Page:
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Normal-looking mucosa may harbor genetic changes preceding a visible tumor. This study was aimed at exploring the role of the quantitative expression of micro-RNAs (miRNAs) in bladder cancer tissue in comparison with normal mucosa and healthy controls (HCs) as a molecular marker.
Between October 2011 to December 2012, tissue from the bladder tumor of 21 patients (cases tumor, CT), normal mucosa (case control, CC) of the same patients (n-21) and normal bladder mucosa from 10 HCs were obtained. miRNAs of angiogenesis, endothelial mesenchymal transition and apoptosis were quantified using stem–loop RT Taq Man polymerase chain reaction. Statistical analysis was performed using the Chi square and independent sample T tests by using SPSS version 16.
The mean age of the patients and controls were 55.41 ± 11.03 and 52.14 ± 13.04 years. miR-21, miR-205, miR-126, miR-10b and miR-200a were highly expressed in CT (P < 0.027, <0.048, <0.025, <0.029 and < 0.005) as compared with HC. Expression of miR-21 and miR-129 were both correlated with grade and stage (P = 0.001 and < 0.009, respectively) and the level of expression was different in the same grade of non-muscle invasive tumors. The fold change of miR129, miR205 and miR200a was significantly higher in the normal-looking mucosa of bladder tumor patients than the HC (P < 0.005).
Expression of miR129, miR205 and miR200a in the normal-looking mucosa of bladder cancer patients was significantly higher than the normal mucosa of a HC. This may help in predicting recurrence and formulating the follow-up strategy.
Bladder cancer is the fourth most common cancer in men and the 10th most common cancer in women in North America. The clinical significance of the tumor stage is paramount. Broadly, bladder tumors are classified into two major groups, non-muscle invasive bladder cancer (NMIBC) and muscle-invasive bladder cancer (MIBC), based on the treatment approach. In clinical practice, about 70–75% of the patients present with NIMBC and have two specific features that are different from other genitourinary tumors, i.e. multifocality (tumor arising at different sites and times, suggesting polyclonal etiology) and higher rate of recurrence. Because of the varying nature of this cancer, patients have to be followed-up regularly after initial endoscopic resection and adjuvant treatment.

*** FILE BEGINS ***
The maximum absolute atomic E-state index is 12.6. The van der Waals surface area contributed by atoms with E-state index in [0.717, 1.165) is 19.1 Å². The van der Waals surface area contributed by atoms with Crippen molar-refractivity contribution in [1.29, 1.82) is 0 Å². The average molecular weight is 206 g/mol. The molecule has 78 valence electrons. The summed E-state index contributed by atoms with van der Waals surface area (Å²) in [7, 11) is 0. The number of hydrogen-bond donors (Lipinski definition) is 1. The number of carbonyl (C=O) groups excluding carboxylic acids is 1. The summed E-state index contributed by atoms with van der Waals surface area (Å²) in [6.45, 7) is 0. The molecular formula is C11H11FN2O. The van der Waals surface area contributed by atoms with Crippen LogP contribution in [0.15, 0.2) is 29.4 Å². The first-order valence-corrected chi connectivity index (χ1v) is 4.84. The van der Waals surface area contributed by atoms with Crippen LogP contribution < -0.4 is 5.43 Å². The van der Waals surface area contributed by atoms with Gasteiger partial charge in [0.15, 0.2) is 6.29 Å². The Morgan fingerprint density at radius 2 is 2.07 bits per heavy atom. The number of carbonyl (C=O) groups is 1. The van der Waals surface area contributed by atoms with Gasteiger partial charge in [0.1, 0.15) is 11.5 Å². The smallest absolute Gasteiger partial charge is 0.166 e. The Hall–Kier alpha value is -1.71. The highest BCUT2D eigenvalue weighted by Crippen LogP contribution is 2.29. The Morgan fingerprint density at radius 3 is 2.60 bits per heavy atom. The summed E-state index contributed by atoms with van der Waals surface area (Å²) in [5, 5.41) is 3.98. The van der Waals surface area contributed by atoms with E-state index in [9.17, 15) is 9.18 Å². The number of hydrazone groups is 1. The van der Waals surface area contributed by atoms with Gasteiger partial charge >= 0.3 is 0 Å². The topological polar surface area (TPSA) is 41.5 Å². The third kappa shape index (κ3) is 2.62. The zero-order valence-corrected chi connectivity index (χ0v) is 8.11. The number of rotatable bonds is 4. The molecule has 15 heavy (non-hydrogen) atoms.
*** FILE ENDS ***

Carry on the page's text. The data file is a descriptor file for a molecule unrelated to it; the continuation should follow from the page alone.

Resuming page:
Pathological characteristics like tumor stage and grades are not absolute predictors of disease recurrence and there is inter-observer and intra-observer variation among pathologists in reporting grades. There is a need to have a molecular marker that could portray a true character of the tumor beyond the existing parameters on histopathology. Micro-RNA (miRNA) controls majority of the protein-coding genes by RNA interference or RNA silencing and are found to be dys-regulated in human cancer.[5,6]
Recent studies have documented a link between the expression of miRNAs and cancer pathogenesis for other types of cancer, such as glioblastoma, colorectal, lung, breast, hepatic and pancreatic cancer. However, only few reports have described miRNA expression in bladder cancer.[7,8,9,10,11]
The aim of this study was to analyze the expressions of various miRNAs in bladder tumor and normal-looking mucosa of the same patients and healthy controls (HCs) to characterize its significance in terms of tumor aggressiveness and possible role of understanding the recurrence and progression.